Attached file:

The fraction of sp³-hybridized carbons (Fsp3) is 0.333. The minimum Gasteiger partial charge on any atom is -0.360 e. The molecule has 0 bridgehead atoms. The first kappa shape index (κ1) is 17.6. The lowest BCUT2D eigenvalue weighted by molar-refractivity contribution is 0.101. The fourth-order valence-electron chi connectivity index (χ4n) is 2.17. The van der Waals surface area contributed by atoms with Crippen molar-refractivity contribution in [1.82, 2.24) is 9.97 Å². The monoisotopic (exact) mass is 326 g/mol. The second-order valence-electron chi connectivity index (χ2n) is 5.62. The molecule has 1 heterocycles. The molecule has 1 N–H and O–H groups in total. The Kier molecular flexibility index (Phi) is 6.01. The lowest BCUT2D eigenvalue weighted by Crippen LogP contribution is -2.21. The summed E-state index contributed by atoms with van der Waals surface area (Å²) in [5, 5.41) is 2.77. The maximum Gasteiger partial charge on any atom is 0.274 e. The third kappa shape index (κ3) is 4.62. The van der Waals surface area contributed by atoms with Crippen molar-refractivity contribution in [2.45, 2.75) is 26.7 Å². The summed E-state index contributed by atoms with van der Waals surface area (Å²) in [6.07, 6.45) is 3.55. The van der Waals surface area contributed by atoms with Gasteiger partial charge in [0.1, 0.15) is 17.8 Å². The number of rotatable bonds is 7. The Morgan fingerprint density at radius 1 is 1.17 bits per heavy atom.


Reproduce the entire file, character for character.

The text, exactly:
The fraction of sp³-hybridized carbons (Fsp3) is 0.333. The minimum Gasteiger partial charge on any atom is -0.360 e. The molecule has 0 bridgehead atoms. The first kappa shape index (κ1) is 17.6. The lowest BCUT2D eigenvalue weighted by molar-refractivity contribution is 0.101. The fourth-order valence-electron chi connectivity index (χ4n) is 2.17. The van der Waals surface area contributed by atoms with Crippen molar-refractivity contribution in [1.82, 2.24) is 9.97 Å². The monoisotopic (exact) mass is 326 g/mol. The second-order valence-electron chi connectivity index (χ2n) is 5.62. The molecule has 1 heterocycles. The molecule has 1 N–H and O–H groups in total. The Kier molecular flexibility index (Phi) is 6.01. The lowest BCUT2D eigenvalue weighted by Crippen LogP contribution is -2.21. The summed E-state index contributed by atoms with van der Waals surface area (Å²) in [5, 5.41) is 2.77. The maximum Gasteiger partial charge on any atom is 0.274 e. The third kappa shape index (κ3) is 4.62. The van der Waals surface area contributed by atoms with Crippen molar-refractivity contribution in [2.45, 2.75) is 26.7 Å². The summed E-state index contributed by atoms with van der Waals surface area (Å²) in [6.07, 6.45) is 3.55. The van der Waals surface area contributed by atoms with Gasteiger partial charge in [0.1, 0.15) is 17.8 Å². The number of rotatable bonds is 7. The Morgan fingerprint density at radius 1 is 1.17 bits per heavy atom.